A Fruit Street Development subcommittee is being formed by the Planning Board to help navigate the future uses of that town-owned property. Chairman Ken  Weismantel  said that the controversial former Chairman of the now defunct Fruit Street Development Committee, Ron Clark, has agreed to serve if asked.

          "He's got all of the original documents — and he has them in his head," he said.

 

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 From the Radical Middle...

 

An Urban Legend and a Naked Guy

It-can-only-happen-to-me Department

 

by Robert Falcione (Please enjoy this reprise of a story first presented to HopNews readers on July 4, 2006)

 

July 4, 2006 — It was the summer of 2000 when I had first heard about Spider Gate Cemetery, as it is known.

     "There is a Satanic cult, a gang, that lives there in the woods, and they attack people," I was told. "There are seven gates and when you go through the last one, you're in Hell," I was warned.

     Impossible, I protested. I don't believe a word, I said.

    "No, really, someone tapped me on the shoulder while we were walking in the dark, and I freaked out." It was a total fabrication.

     As it turns out, the cemetery, located in Leicester, is a well-known urban legend in Worcester and the surrounding area. Any kid growing up in that area has taken a trip there at least once, because of the aforementioned fabrication and others like it.

     Although I didn't believe the stories, and I knew I wouldn't be allowed into Hell, I was off to see what all of the fuss was about.

     The most famous nearby landmark is Hot Dog Annie's in Leicester, a diner-type establishment that generally has a line going in one door and out the other. It's the type of place a person thinks, "Wow, good dogs!" Spider Gate is only one turn from Annie's, which is where I got the final directions to my destination, and with what seemed to be a knowing smile.

     I found the entrance to the property, which was secured by a chain hanging loosely between two cement columns. It turned out to be a considerable piece of land that has nothing to do with a cemetery. It is a watershed, a series of ponds and lush streams that comprise the water supply for one of the area towns. It just happens to have a graveyard in the middle of it, one that was likely preserved as they built the water ways and supporting land around it.

     The gravel trail, lined with blueberries, scrub brush and trees, leads to the cemetery, and to the gate that would define its name in the urban legend vernacular. The trail went over a culvert that joined two sides of a stream that meandered through brilliant loosestrife, peppered with daisies and ragweed (Actual photo).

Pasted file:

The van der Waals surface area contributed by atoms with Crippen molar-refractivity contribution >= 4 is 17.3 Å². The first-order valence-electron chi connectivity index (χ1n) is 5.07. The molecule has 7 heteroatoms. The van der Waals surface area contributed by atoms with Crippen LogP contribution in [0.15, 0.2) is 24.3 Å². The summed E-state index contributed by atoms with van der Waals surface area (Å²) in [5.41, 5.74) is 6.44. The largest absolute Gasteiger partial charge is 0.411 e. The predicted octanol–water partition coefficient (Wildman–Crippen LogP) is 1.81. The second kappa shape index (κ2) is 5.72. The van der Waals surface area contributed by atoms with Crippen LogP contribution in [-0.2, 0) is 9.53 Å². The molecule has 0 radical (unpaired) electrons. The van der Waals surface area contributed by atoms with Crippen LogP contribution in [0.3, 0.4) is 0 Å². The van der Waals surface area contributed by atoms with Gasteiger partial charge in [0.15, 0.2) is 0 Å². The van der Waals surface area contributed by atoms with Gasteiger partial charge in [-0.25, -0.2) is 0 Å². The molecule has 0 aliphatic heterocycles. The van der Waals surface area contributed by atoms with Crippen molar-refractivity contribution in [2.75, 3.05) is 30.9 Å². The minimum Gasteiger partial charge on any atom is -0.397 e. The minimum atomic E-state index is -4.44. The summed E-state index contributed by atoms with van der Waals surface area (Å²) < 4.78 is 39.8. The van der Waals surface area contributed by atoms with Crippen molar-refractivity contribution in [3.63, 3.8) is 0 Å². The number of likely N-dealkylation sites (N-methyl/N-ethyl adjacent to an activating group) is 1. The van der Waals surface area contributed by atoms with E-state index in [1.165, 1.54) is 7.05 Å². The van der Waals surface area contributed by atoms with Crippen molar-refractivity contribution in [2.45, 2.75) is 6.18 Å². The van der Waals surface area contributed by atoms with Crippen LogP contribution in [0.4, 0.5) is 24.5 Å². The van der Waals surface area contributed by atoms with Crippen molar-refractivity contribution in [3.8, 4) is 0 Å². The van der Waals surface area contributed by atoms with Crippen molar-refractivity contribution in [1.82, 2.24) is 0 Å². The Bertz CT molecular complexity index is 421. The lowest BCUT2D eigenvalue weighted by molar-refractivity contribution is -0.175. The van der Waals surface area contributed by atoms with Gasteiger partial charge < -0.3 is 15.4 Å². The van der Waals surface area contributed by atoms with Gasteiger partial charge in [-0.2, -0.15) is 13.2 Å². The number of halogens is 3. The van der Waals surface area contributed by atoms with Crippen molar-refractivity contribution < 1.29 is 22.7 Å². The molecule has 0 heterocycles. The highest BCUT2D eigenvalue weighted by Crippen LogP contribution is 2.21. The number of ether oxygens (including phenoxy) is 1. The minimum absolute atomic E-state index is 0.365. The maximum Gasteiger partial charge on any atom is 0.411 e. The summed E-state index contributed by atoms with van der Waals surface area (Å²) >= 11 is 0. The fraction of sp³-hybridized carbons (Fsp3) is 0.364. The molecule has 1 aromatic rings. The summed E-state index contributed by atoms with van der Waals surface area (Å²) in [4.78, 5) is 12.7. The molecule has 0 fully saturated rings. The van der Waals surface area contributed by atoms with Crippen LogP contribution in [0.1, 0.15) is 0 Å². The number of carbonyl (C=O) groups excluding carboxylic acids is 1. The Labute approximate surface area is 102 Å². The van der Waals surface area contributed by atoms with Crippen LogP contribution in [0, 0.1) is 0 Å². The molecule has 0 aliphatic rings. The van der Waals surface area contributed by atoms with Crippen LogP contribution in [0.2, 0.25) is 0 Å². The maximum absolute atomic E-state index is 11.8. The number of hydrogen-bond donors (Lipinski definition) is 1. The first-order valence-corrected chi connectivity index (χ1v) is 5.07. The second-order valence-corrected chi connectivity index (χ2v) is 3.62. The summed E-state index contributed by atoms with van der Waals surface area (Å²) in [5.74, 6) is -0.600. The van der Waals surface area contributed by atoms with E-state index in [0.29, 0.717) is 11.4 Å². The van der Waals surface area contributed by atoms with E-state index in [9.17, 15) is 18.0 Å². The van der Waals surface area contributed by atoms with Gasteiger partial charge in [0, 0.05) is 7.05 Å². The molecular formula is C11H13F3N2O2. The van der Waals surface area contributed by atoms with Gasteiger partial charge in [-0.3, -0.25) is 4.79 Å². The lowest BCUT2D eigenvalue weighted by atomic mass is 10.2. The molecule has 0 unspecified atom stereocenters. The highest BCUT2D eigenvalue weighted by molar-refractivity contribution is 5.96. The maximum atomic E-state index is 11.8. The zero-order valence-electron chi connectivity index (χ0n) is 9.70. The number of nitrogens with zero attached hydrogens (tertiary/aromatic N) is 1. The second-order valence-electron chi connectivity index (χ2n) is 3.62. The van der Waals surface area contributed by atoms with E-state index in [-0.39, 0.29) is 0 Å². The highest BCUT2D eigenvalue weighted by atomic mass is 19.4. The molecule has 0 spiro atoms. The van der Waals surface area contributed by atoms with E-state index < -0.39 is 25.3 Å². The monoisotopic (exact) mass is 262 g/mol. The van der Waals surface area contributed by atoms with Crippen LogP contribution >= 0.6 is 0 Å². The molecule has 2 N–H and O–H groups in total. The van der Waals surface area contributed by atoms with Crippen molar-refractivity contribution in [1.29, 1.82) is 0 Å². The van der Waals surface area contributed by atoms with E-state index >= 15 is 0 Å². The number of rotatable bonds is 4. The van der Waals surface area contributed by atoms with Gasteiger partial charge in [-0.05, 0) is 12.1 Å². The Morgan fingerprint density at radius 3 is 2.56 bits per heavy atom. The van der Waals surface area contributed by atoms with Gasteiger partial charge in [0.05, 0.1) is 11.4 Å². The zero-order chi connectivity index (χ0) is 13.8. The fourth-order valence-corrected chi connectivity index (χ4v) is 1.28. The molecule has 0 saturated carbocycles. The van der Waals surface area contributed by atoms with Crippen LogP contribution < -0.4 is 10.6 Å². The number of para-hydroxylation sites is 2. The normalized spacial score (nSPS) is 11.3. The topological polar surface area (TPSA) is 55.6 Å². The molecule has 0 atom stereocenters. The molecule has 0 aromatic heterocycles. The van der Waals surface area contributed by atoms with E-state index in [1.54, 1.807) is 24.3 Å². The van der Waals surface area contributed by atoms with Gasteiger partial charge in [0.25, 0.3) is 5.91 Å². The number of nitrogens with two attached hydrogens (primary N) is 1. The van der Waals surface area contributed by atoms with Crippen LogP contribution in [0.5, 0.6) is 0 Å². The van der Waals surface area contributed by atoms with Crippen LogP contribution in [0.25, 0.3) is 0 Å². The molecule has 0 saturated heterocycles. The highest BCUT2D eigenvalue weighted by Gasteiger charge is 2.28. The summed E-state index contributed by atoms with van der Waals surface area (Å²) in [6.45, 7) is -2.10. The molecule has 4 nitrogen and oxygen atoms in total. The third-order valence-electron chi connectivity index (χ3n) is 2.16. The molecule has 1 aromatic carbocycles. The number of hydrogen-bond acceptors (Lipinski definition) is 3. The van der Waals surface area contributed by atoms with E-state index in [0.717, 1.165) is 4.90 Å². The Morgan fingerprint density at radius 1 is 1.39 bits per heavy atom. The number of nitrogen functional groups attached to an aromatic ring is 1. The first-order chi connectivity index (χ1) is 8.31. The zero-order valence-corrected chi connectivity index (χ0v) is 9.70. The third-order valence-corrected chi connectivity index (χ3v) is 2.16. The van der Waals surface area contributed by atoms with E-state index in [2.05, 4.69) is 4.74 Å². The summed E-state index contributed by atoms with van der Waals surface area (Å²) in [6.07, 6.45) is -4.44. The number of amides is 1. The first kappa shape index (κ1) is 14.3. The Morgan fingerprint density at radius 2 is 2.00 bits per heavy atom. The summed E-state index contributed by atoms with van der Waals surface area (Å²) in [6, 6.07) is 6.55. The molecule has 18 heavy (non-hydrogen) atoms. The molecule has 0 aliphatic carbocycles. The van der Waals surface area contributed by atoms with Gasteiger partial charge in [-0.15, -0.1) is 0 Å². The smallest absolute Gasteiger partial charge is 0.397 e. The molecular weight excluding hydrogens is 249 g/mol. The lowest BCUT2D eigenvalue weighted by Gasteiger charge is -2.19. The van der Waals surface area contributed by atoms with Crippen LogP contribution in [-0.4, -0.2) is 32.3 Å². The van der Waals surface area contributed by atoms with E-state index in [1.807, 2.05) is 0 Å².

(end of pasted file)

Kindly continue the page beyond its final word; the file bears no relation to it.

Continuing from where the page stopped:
And there it was a few hundred feet in, its entrance between two pillars of stone, and bounded by large, centuries-old trees.

     The two wrought iron gates that swung open to accommodate new arrivals were designed with a circle of iron in between each of two square metal frames. From the circumference of each circle to the center of each were several uniform, squiggly, and twisted pieces of wrought iron, apparently giving the gate its name.

     I hopped the stone wall, not knowing the gate was unlocked. What I discovered  was a family cemetery, where most of the residents' surnames are Earle. I sang the famous 50's novelty song, Duke of Earl, to myself.

     As I walk through this world, nothing can stop the Duke of Er-er-earle.

     I had yet to see any angels from Hell, or any cult members; but I would have more than one shiver down my spine — predisposed as I was — before the trip was over.

     The most interesting thing about the Earles was that most of them had died before the Revolution. They were subjects of the King, and had died before Independence Day in 1776. Now I'm thinking Ichabod Crane, the Headless Horseman; and all manner of stories were conjuring up in my head about the supernatural, the stuff that, according to old books, happened all of the time back then. This was a very old and very unusual cemetery.

     There was no other gate, but I did see an opening in the farmer's wall that defined the southern edge of the cemetery, so I went through it. I didn't feel a thing, and I never saw the second gate, let alone another five, but continued letting the song about the Duke, which I had owned as a 45 rpm record in my boyhood, play in my head.